Site update for 2024

tags: programming - webdesign

One of my new years resolutions for 2024 was to become more serious about old projects and make sure that they’re kept up to date.

Fortunately, the previous design choices made when initially making this website are still holding up: a lightweight responsive design, written from the ground up on top of a GitHub Pages Jekyll-powered static site.

I did want to bring the site up to date with a couple of small features.

A dark mode

One of Apple’s few good industry pushes, finally a way to keep eyes from burning out at night. I’ve then added a toggle button to switch between a light and dark colourway. The button is powered by a light JS function, which checks the global preferences and sets a class on the page accordingly. It also saves the preference in localStorage for later.

window.matchMedia('(prefers-color-scheme: light')
document.documentElement.setAttribute("color-mode", "light");
localStorage.setItem("color-mode", "light");

The biggest pain was to get the colors right when using SASS. Most of my other code was using SASS variables, and was compiled down at build-time. To get around this had to change all SASS variables to CSS variables. Attribute selectors in the CSS class did the rest.

An automatically generated list of publications

As a researcher, I already showcase my publications on my website, but I didn’t want to manually update the list every time I published something new. My plan was to get a list of publications from an API like ORCID, then parse them into markdown somehow.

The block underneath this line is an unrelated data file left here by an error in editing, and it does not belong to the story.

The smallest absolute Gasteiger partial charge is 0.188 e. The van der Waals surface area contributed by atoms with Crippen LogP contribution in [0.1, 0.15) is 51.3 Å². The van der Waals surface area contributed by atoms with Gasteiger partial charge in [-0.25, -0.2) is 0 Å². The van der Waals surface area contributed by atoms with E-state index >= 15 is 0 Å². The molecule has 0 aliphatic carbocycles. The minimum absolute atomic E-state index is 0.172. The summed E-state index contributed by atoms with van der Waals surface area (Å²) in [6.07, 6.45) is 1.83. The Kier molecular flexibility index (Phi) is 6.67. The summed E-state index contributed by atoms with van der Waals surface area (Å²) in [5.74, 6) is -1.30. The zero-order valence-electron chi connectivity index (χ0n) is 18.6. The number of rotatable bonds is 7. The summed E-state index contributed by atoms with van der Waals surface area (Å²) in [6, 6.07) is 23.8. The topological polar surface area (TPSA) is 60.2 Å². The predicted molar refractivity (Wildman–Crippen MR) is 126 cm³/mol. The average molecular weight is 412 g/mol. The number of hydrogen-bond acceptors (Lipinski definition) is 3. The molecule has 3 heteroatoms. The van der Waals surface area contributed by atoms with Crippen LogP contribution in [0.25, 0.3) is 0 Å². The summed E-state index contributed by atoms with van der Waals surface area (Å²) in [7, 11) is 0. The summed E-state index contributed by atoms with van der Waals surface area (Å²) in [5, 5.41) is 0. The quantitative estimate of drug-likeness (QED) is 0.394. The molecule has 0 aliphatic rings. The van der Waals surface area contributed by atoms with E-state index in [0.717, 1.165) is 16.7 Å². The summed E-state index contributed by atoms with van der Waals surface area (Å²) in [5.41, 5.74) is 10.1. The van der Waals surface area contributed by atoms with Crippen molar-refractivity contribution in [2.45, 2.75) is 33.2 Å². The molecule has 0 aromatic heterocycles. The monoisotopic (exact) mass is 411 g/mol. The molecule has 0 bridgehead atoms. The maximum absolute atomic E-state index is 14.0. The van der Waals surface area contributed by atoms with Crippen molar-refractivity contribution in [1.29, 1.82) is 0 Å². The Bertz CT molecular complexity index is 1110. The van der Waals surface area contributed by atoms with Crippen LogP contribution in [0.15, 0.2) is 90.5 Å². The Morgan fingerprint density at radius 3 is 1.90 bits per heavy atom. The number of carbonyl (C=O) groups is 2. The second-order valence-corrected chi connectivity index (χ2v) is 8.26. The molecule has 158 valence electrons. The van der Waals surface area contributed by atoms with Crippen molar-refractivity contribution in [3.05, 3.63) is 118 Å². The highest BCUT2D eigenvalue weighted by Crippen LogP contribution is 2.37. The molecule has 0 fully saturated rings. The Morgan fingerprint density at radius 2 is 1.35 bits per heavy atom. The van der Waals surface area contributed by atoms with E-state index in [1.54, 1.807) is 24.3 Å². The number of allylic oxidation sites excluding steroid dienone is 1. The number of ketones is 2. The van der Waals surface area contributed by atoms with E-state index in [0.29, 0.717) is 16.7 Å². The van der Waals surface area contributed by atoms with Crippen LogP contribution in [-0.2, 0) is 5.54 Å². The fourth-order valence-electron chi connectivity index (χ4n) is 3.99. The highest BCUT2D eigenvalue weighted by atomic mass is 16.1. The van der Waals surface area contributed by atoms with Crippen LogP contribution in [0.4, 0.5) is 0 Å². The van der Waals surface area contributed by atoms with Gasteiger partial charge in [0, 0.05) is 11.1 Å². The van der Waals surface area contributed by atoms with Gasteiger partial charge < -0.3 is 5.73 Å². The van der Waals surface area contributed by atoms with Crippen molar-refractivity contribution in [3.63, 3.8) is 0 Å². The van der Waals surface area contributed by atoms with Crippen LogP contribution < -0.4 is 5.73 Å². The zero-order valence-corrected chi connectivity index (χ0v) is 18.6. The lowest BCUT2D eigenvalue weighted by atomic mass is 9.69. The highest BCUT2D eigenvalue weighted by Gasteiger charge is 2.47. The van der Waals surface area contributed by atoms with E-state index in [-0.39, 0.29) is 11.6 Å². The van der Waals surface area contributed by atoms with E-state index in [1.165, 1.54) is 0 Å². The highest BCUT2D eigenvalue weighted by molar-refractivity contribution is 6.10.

I found a couple of plugins for Jekyll which seemed to do what I wanted. First there was jekyll-scholar which would parse bibtex to a nice bibliography based off CSL styles. Then there was jekyll-orcid to generate the list directly from ORCID. This way, I don’t have to worry about updating the list myself, and it always reflects my latest work.

The first big hurdle was that GitHub Pages does not allow you to use any custom plugins that are not on its whitelist. Luckily, for a few years now one could use GitHub Actions to run custom builds. The regular Pages are using Actions under the hood anyway! So after converting the site to use Actions, I set up jekyll-scholar, as helpfully detailed by Gemma.

Now for getting the publication list automatically. Turns out jekyll-orcid is painfully obsolete. ORCID moved to a v3 API, which quadrupled in complexity. It also stopped providing Bibtex output by default. Since I don’t really want to write a parser for XML to Bibtex, I gave up on the automatic scraping idea and will just be maintaining the Bibtex file myself.

Last bits

Finally, I am now serving locally a version of particle.js, which I use for the useless particle animation in the header. I didn’t want to rely on an external CDN, so I downloaded the library and served it locally. This way, I have more control over the performance and customization of the particles.

There’s a case to be made that the Jekyll stack is fairly outdated - Ruby isn’t the popular framework it once was. I am on the other hand trying to lean into another new year resolution - “if it ain’t broke, don’t fix it”. I often pick up new things because they’re fun instead of them just working. No longer, at least here.

I hope you like the new look and feel. Thanks for reading!